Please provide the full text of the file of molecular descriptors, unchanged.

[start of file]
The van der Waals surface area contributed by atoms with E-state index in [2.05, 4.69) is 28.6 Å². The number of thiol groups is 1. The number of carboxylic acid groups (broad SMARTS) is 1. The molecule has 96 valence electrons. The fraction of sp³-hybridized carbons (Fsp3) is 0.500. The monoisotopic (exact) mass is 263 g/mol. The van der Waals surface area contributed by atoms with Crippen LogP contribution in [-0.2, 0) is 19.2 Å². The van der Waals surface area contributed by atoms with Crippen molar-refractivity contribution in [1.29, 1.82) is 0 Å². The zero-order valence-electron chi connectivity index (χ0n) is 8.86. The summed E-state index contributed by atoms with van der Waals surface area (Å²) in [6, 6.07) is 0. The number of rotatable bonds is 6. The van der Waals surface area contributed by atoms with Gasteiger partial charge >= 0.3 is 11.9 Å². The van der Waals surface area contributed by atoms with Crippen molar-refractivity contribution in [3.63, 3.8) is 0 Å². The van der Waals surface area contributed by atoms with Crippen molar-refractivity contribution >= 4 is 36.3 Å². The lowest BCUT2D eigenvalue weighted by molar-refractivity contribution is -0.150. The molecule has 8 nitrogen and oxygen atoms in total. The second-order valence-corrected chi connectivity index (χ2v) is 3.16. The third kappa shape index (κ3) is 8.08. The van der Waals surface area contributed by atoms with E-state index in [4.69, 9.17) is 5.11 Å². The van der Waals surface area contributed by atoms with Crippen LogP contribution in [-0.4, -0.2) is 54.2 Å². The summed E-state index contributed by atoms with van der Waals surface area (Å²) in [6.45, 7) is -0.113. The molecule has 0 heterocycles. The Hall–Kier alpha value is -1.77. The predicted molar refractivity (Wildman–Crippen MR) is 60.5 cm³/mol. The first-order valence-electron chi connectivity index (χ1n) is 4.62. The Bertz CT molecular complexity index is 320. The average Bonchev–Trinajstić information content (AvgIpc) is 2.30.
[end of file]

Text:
The van der Waals surface area contributed by atoms with E-state index in [2.05, 4.69) is 28.6 Å². The number of thiol groups is 1. The number of carboxylic acid groups (broad SMARTS) is 1. The molecule has 96 valence electrons. The fraction of sp³-hybridized carbons (Fsp3) is 0.500. The monoisotopic (exact) mass is 263 g/mol. The van der Waals surface area contributed by atoms with Crippen LogP contribution in [-0.2, 0) is 19.2 Å². The van der Waals surface area contributed by atoms with Crippen molar-refractivity contribution in [1.29, 1.82) is 0 Å². The zero-order valence-electron chi connectivity index (χ0n) is 8.86. The summed E-state index contributed by atoms with van der Waals surface area (Å²) in [6, 6.07) is 0. The number of rotatable bonds is 6. The van der Waals surface area contributed by atoms with Gasteiger partial charge >= 0.3 is 11.9 Å². The van der Waals surface area contributed by atoms with Crippen molar-refractivity contribution in [3.63, 3.8) is 0 Å². The van der Waals surface area contributed by atoms with Crippen molar-refractivity contribution >= 4 is 36.3 Å². The lowest BCUT2D eigenvalue weighted by molar-refractivity contribution is -0.150. The molecule has 8 nitrogen and oxygen atoms in total. The second-order valence-corrected chi connectivity index (χ2v) is 3.16. The third kappa shape index (κ3) is 8.08. The van der Waals surface area contributed by atoms with E-state index in [4.69, 9.17) is 5.11 Å². The van der Waals surface area contributed by atoms with Crippen LogP contribution in [-0.4, -0.2) is 54.2 Å². The summed E-state index contributed by atoms with van der Waals surface area (Å²) in [6.45, 7) is -0.113. The molecule has 0 heterocycles. The Hall–Kier alpha value is -1.77. The predicted molar refractivity (Wildman–Crippen MR) is 60.5 cm³/mol. The first-order valence-electron chi connectivity index (χ1n) is 4.62. The Bertz CT molecular complexity index is 320. The average Bonchev–Trinajstić information content (AvgIpc) is 2.30.